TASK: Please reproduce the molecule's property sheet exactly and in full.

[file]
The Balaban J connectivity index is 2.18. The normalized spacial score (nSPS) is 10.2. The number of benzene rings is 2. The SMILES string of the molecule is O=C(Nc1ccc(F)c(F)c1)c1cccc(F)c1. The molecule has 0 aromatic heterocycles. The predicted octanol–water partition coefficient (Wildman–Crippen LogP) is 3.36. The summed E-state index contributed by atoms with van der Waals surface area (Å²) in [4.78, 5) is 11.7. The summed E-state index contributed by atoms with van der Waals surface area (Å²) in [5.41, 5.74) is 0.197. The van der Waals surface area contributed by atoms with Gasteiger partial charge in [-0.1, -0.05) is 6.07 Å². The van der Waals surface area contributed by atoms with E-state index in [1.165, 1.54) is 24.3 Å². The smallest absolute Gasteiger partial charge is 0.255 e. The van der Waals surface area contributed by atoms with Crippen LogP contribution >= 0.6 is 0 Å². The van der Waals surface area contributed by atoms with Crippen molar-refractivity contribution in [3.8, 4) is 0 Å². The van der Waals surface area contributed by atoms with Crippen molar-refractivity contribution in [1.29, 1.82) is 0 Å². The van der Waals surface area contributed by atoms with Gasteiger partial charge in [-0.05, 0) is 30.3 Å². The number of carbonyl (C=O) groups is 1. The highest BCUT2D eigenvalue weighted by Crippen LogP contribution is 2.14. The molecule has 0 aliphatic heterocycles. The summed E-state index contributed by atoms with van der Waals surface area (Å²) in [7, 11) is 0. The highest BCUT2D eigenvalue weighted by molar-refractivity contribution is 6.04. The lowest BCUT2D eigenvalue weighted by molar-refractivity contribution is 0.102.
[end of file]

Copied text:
The Balaban J connectivity index is 2.18. The normalized spacial score (nSPS) is 10.2. The number of benzene rings is 2. The SMILES string of the molecule is O=C(Nc1ccc(F)c(F)c1)c1cccc(F)c1. The molecule has 0 aromatic heterocycles. The predicted octanol–water partition coefficient (Wildman–Crippen LogP) is 3.36. The summed E-state index contributed by atoms with van der Waals surface area (Å²) in [4.78, 5) is 11.7. The summed E-state index contributed by atoms with van der Waals surface area (Å²) in [5.41, 5.74) is 0.197. The van der Waals surface area contributed by atoms with Gasteiger partial charge in [-0.1, -0.05) is 6.07 Å². The van der Waals surface area contributed by atoms with E-state index in [1.165, 1.54) is 24.3 Å². The smallest absolute Gasteiger partial charge is 0.255 e. The van der Waals surface area contributed by atoms with Crippen LogP contribution >= 0.6 is 0 Å². The van der Waals surface area contributed by atoms with Crippen molar-refractivity contribution in [3.8, 4) is 0 Å². The van der Waals surface area contributed by atoms with Crippen molar-refractivity contribution in [1.29, 1.82) is 0 Å². The van der Waals surface area contributed by atoms with Gasteiger partial charge in [-0.05, 0) is 30.3 Å². The number of carbonyl (C=O) groups is 1. The highest BCUT2D eigenvalue weighted by Crippen LogP contribution is 2.14. The molecule has 0 aliphatic heterocycles. The summed E-state index contributed by atoms with van der Waals surface area (Å²) in [7, 11) is 0. The highest BCUT2D eigenvalue weighted by molar-refractivity contribution is 6.04. The lowest BCUT2D eigenvalue weighted by molar-refractivity contribution is 0.102.